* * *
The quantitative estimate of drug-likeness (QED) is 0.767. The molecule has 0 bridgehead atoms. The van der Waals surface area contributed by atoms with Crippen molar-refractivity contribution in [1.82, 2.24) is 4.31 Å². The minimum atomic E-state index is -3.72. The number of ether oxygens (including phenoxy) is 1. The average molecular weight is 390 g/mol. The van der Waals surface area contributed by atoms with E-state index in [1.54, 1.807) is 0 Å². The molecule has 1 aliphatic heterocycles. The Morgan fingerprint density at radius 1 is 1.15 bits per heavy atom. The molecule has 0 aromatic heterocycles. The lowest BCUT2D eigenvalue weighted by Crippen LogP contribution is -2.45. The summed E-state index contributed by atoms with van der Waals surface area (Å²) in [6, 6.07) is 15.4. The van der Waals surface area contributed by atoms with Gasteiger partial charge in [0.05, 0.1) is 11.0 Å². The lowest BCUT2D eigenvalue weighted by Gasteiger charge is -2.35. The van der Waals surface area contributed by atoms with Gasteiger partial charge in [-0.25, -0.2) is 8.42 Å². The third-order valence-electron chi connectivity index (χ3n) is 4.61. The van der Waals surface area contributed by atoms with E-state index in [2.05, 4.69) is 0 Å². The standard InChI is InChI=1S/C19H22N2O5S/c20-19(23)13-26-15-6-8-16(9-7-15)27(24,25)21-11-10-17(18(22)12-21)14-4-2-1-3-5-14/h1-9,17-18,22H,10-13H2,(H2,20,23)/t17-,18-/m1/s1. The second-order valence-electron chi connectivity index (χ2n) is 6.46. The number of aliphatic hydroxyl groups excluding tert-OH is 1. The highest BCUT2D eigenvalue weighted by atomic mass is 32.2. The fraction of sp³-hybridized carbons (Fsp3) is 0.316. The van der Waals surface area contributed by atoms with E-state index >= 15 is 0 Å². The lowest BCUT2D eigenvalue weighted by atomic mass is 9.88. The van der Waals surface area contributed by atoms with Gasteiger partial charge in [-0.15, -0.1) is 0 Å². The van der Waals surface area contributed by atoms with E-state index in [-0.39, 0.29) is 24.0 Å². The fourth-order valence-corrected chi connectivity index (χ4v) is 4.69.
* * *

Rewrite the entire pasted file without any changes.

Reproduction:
The quantitative estimate of drug-likeness (QED) is 0.767. The molecule has 0 bridgehead atoms. The van der Waals surface area contributed by atoms with Crippen molar-refractivity contribution in [1.82, 2.24) is 4.31 Å². The minimum atomic E-state index is -3.72. The number of ether oxygens (including phenoxy) is 1. The average molecular weight is 390 g/mol. The van der Waals surface area contributed by atoms with E-state index in [1.54, 1.807) is 0 Å². The molecule has 1 aliphatic heterocycles. The Morgan fingerprint density at radius 1 is 1.15 bits per heavy atom. The molecule has 0 aromatic heterocycles. The lowest BCUT2D eigenvalue weighted by Crippen LogP contribution is -2.45. The summed E-state index contributed by atoms with van der Waals surface area (Å²) in [6, 6.07) is 15.4. The van der Waals surface area contributed by atoms with Gasteiger partial charge in [0.05, 0.1) is 11.0 Å². The lowest BCUT2D eigenvalue weighted by Gasteiger charge is -2.35. The van der Waals surface area contributed by atoms with Gasteiger partial charge in [-0.25, -0.2) is 8.42 Å². The third-order valence-electron chi connectivity index (χ3n) is 4.61. The van der Waals surface area contributed by atoms with E-state index in [2.05, 4.69) is 0 Å². The standard InChI is InChI=1S/C19H22N2O5S/c20-19(23)13-26-15-6-8-16(9-7-15)27(24,25)21-11-10-17(18(22)12-21)14-4-2-1-3-5-14/h1-9,17-18,22H,10-13H2,(H2,20,23)/t17-,18-/m1/s1. The second-order valence-electron chi connectivity index (χ2n) is 6.46. The number of aliphatic hydroxyl groups excluding tert-OH is 1. The highest BCUT2D eigenvalue weighted by atomic mass is 32.2. The fraction of sp³-hybridized carbons (Fsp3) is 0.316. The van der Waals surface area contributed by atoms with E-state index >= 15 is 0 Å². The lowest BCUT2D eigenvalue weighted by atomic mass is 9.88. The van der Waals surface area contributed by atoms with Gasteiger partial charge in [-0.15, -0.1) is 0 Å². The van der Waals surface area contributed by atoms with E-state index in [-0.39, 0.29) is 24.0 Å². The fourth-order valence-corrected chi connectivity index (χ4v) is 4.69.